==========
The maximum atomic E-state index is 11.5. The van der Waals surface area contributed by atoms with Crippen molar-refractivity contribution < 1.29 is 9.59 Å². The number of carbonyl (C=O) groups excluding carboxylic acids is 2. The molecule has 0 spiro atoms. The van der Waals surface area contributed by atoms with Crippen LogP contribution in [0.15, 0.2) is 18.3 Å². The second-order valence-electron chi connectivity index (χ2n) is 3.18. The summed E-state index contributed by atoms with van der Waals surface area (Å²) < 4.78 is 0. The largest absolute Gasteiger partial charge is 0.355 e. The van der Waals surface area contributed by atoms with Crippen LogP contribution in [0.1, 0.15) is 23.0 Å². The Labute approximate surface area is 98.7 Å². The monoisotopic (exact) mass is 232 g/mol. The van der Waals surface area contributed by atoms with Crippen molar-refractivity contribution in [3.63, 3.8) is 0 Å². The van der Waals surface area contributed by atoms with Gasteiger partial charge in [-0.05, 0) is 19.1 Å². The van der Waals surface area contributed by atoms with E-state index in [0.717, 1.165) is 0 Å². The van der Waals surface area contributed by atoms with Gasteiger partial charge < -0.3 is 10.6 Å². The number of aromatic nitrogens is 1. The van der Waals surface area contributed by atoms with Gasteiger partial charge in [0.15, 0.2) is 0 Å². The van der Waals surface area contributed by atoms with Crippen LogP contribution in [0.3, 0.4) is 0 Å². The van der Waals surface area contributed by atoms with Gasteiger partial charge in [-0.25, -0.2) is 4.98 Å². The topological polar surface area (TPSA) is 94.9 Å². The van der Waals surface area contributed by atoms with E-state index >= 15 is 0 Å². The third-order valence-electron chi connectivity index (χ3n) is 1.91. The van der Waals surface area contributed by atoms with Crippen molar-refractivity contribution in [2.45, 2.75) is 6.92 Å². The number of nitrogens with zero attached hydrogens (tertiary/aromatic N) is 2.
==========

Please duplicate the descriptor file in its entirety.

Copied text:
The maximum atomic E-state index is 11.5. The van der Waals surface area contributed by atoms with Crippen molar-refractivity contribution < 1.29 is 9.59 Å². The number of carbonyl (C=O) groups excluding carboxylic acids is 2. The molecule has 0 spiro atoms. The van der Waals surface area contributed by atoms with Crippen LogP contribution in [0.15, 0.2) is 18.3 Å². The second-order valence-electron chi connectivity index (χ2n) is 3.18. The summed E-state index contributed by atoms with van der Waals surface area (Å²) < 4.78 is 0. The largest absolute Gasteiger partial charge is 0.355 e. The van der Waals surface area contributed by atoms with Crippen LogP contribution in [0.1, 0.15) is 23.0 Å². The Labute approximate surface area is 98.7 Å². The monoisotopic (exact) mass is 232 g/mol. The van der Waals surface area contributed by atoms with Crippen molar-refractivity contribution in [3.63, 3.8) is 0 Å². The van der Waals surface area contributed by atoms with Gasteiger partial charge in [-0.05, 0) is 19.1 Å². The van der Waals surface area contributed by atoms with E-state index in [0.717, 1.165) is 0 Å². The van der Waals surface area contributed by atoms with Gasteiger partial charge < -0.3 is 10.6 Å². The number of aromatic nitrogens is 1. The van der Waals surface area contributed by atoms with Gasteiger partial charge in [0.15, 0.2) is 0 Å². The van der Waals surface area contributed by atoms with Crippen LogP contribution in [0.3, 0.4) is 0 Å². The van der Waals surface area contributed by atoms with Gasteiger partial charge in [-0.25, -0.2) is 4.98 Å². The topological polar surface area (TPSA) is 94.9 Å². The van der Waals surface area contributed by atoms with E-state index >= 15 is 0 Å². The third-order valence-electron chi connectivity index (χ3n) is 1.91. The van der Waals surface area contributed by atoms with Crippen molar-refractivity contribution in [2.45, 2.75) is 6.92 Å². The number of nitrogens with zero attached hydrogens (tertiary/aromatic N) is 2.